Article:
59. Code Contributions

Moved here. This document will be removed in the future.

59.1. Notes on Code Contributions

devonfw platform is intended to be easy to contribute to. One service allowing such simplicity is GitHub was therefore selected as preferred collaboration platform.

In order to contribute code, git and GitHub specific pull-requests are being used.

It is mandatory to follow the code of conduct that must be present in the root of every OSS or private project as CODE_OF_CONDUCT.asciidoc or CODE_OF_CONDUCT.md.

59.2. Introduction to Git and GitHub

Git is a version control system used for a coordinated and versioned collaboration of computer files. It enables a project to be easily worked on by multiple developers and contributors.

GitHub is an online repository used by deonvfw and OASP in order to host the corresponding files. Using the command line tool or any GUI Tool as "GitHub Desktop", "Fork" or "Atlassian SourceTree" a user can easily manage project files. There are private and public repositories. Public ones can be accessed by everyone, private repositories require access permissions.

59.2.1. Creating a new user account

The devonfw projects use GitHub as hosting service. Therefore you’ll need an account to allow collaboration. Visit this page to create a new account. If available, use your CORP username as GitHub username and your CORP email address.

A GitHub account is essential for contributing code and gaining permissions to access private repositories.

59.2.2. Git Basics

An in-depth documentation on basic Git syntax and usage can be found on the official Git homepage. Another helpful and easy to follow instruction can be found here.

59.3. Structure of our projects

In total, there are three GitHub organizations regarding devonfw:

  • devonfw-forge

    Repository organization used for work on incubators and other research projects.

  • devonfw

    The official devonfw Platform project repository. Usually, two main branches exist inside each repository:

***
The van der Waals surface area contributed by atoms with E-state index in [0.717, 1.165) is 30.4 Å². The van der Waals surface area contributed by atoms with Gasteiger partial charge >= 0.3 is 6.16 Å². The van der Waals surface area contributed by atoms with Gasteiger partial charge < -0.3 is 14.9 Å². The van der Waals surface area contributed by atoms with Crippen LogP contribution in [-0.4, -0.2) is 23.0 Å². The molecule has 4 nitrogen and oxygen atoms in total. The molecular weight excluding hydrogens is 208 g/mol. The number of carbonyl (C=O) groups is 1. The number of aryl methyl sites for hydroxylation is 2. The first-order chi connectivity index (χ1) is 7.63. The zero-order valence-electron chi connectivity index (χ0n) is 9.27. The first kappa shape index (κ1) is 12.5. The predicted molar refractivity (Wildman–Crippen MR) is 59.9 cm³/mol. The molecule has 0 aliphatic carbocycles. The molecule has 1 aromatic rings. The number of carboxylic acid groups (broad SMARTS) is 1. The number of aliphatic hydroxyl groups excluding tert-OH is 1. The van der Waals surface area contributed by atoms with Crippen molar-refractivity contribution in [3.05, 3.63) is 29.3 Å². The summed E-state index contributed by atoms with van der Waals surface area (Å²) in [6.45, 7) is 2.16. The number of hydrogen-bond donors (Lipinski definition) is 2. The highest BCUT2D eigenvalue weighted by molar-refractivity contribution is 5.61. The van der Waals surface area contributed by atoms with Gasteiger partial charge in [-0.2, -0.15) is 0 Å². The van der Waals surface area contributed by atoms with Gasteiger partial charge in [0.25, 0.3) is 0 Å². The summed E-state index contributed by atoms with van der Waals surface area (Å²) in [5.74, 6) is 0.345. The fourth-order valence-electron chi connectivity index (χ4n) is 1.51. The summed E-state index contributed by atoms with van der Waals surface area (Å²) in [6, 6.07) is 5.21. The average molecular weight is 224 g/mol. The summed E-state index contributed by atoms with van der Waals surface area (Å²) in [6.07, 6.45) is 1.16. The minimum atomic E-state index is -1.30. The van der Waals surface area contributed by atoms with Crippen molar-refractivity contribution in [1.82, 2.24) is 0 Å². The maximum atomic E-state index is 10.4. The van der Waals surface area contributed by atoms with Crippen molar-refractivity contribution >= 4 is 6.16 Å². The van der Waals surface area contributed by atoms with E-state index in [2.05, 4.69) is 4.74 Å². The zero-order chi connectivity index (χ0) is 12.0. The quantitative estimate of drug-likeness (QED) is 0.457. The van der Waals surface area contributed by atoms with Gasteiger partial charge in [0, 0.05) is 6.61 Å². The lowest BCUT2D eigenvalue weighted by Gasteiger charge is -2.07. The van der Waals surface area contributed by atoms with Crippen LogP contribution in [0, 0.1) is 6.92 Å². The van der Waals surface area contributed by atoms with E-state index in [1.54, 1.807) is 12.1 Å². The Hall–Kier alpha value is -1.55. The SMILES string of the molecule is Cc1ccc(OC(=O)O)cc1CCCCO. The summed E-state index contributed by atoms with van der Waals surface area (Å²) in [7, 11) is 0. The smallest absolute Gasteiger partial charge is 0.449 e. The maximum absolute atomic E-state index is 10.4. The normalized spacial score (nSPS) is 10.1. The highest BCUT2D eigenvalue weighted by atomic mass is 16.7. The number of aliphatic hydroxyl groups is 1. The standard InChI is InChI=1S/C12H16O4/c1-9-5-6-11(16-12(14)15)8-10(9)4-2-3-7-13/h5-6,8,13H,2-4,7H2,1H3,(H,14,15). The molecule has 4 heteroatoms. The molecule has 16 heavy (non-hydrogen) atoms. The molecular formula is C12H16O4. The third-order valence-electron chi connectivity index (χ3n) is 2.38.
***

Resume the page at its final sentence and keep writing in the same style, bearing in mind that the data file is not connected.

• develop

      This branch contains software in the state of being in development.

    • master

      This branch contains software in release state.

59.4. Contributing to our projects

In order to contribute to our projects, developers must follow the following development guidelines. Other sources about contributing to devonfw:

Every project must include the following files in order to establish the contributing rules and facilitate the process:

  • CONTRIBUTING.asciidoc that establishes the specific guidelines of contributing in a project repository.

  • CODE_OF_CONDUCT.asciidoc mandatory to contribute.

  • ISSUE_TEMPLATE.asciidoc that defines the appropriated way to submit an issue in a project repository.

  • PULL_REQUEST_TEMPLATE.asciidoc that specifies the rules in order to submit a pull request in a project repository.

Important
This files must be included at the root folder or the the issues and pull request templates inside a .github folder.

This repository is a good resource to find the perfect templates for issues and pull requests that fit in your repository.

59.4.1. Process of contributing code to the devonfw projects

  • Use the issue tracker to check whether the issue you would like to be working on exists. Otherwise create a new issue.

    Issue list
    Figure 105. Using GitHub’s issue tracker
  • Before making more complex changes you should probably notify the community. The worst case would be you investing time and effort into something that’ll be later rejected. Oftentimes the devonfw Community on Yammer will have the right answer.

  • Assign yourself to the issue you would like to work on. If a member was already assigned to your preferred issue, get in contact to contribute to the same issue.